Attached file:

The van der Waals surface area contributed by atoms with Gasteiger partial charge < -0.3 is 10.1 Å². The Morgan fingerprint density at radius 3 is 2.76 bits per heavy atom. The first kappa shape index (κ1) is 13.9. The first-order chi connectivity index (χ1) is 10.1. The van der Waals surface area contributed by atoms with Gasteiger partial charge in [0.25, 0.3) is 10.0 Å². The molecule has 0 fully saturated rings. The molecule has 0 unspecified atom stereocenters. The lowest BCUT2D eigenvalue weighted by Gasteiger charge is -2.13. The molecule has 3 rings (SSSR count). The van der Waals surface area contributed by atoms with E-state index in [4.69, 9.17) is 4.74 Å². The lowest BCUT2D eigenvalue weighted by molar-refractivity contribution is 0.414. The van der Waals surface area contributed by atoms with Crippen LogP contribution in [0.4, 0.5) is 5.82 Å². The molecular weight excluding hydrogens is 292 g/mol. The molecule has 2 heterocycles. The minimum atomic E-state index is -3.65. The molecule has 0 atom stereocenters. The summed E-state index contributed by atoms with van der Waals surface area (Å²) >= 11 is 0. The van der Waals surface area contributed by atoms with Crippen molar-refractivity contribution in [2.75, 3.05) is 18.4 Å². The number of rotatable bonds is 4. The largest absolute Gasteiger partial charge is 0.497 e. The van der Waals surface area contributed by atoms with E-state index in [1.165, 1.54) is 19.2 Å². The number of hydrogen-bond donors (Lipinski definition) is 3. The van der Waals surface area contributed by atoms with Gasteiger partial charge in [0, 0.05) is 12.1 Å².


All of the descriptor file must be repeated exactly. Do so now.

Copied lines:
The van der Waals surface area contributed by atoms with Gasteiger partial charge < -0.3 is 10.1 Å². The Morgan fingerprint density at radius 3 is 2.76 bits per heavy atom. The first kappa shape index (κ1) is 13.9. The first-order chi connectivity index (χ1) is 10.1. The van der Waals surface area contributed by atoms with Gasteiger partial charge in [0.25, 0.3) is 10.0 Å². The molecule has 0 fully saturated rings. The molecule has 0 unspecified atom stereocenters. The lowest BCUT2D eigenvalue weighted by Gasteiger charge is -2.13. The molecule has 3 rings (SSSR count). The van der Waals surface area contributed by atoms with E-state index in [4.69, 9.17) is 4.74 Å². The lowest BCUT2D eigenvalue weighted by molar-refractivity contribution is 0.414. The van der Waals surface area contributed by atoms with Crippen LogP contribution in [0.4, 0.5) is 5.82 Å². The molecular weight excluding hydrogens is 292 g/mol. The molecule has 2 heterocycles. The minimum atomic E-state index is -3.65. The molecule has 0 atom stereocenters. The summed E-state index contributed by atoms with van der Waals surface area (Å²) >= 11 is 0. The van der Waals surface area contributed by atoms with Crippen molar-refractivity contribution in [2.75, 3.05) is 18.4 Å². The number of rotatable bonds is 4. The largest absolute Gasteiger partial charge is 0.497 e. The van der Waals surface area contributed by atoms with E-state index in [1.165, 1.54) is 19.2 Å². The number of hydrogen-bond donors (Lipinski definition) is 3. The van der Waals surface area contributed by atoms with Gasteiger partial charge in [0, 0.05) is 12.1 Å².